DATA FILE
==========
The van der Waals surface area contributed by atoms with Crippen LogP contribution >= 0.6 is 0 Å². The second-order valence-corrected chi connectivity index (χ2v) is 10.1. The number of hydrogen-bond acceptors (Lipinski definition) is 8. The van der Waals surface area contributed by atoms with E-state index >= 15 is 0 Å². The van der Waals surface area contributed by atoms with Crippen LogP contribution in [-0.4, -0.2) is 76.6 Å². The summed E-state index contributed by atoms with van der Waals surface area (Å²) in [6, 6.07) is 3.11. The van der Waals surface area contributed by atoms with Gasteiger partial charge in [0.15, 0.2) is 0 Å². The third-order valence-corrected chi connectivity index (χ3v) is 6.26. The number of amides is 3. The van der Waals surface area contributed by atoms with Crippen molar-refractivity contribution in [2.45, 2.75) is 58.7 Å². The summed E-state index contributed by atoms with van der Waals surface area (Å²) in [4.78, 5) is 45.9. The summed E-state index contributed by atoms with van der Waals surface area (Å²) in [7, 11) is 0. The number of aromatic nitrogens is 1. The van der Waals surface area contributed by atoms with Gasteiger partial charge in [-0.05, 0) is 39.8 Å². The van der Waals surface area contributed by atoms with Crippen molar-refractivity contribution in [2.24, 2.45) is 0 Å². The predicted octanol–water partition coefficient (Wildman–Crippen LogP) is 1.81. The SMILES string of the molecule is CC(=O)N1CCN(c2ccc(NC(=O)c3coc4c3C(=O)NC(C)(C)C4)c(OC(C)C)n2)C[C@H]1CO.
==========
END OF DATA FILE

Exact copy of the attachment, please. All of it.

The van der Waals surface area contributed by atoms with Crippen LogP contribution >= 0.6 is 0 Å². The second-order valence-corrected chi connectivity index (χ2v) is 10.1. The number of hydrogen-bond acceptors (Lipinski definition) is 8. The van der Waals surface area contributed by atoms with E-state index >= 15 is 0 Å². The van der Waals surface area contributed by atoms with Crippen LogP contribution in [-0.4, -0.2) is 76.6 Å². The summed E-state index contributed by atoms with van der Waals surface area (Å²) in [6, 6.07) is 3.11. The van der Waals surface area contributed by atoms with Gasteiger partial charge in [0.15, 0.2) is 0 Å². The third-order valence-corrected chi connectivity index (χ3v) is 6.26. The number of amides is 3. The van der Waals surface area contributed by atoms with Crippen molar-refractivity contribution in [2.45, 2.75) is 58.7 Å². The summed E-state index contributed by atoms with van der Waals surface area (Å²) in [4.78, 5) is 45.9. The summed E-state index contributed by atoms with van der Waals surface area (Å²) in [7, 11) is 0. The number of aromatic nitrogens is 1. The van der Waals surface area contributed by atoms with Gasteiger partial charge in [-0.05, 0) is 39.8 Å². The van der Waals surface area contributed by atoms with Crippen molar-refractivity contribution in [2.24, 2.45) is 0 Å². The predicted octanol–water partition coefficient (Wildman–Crippen LogP) is 1.81. The SMILES string of the molecule is CC(=O)N1CCN(c2ccc(NC(=O)c3coc4c3C(=O)NC(C)(C)C4)c(OC(C)C)n2)C[C@H]1CO.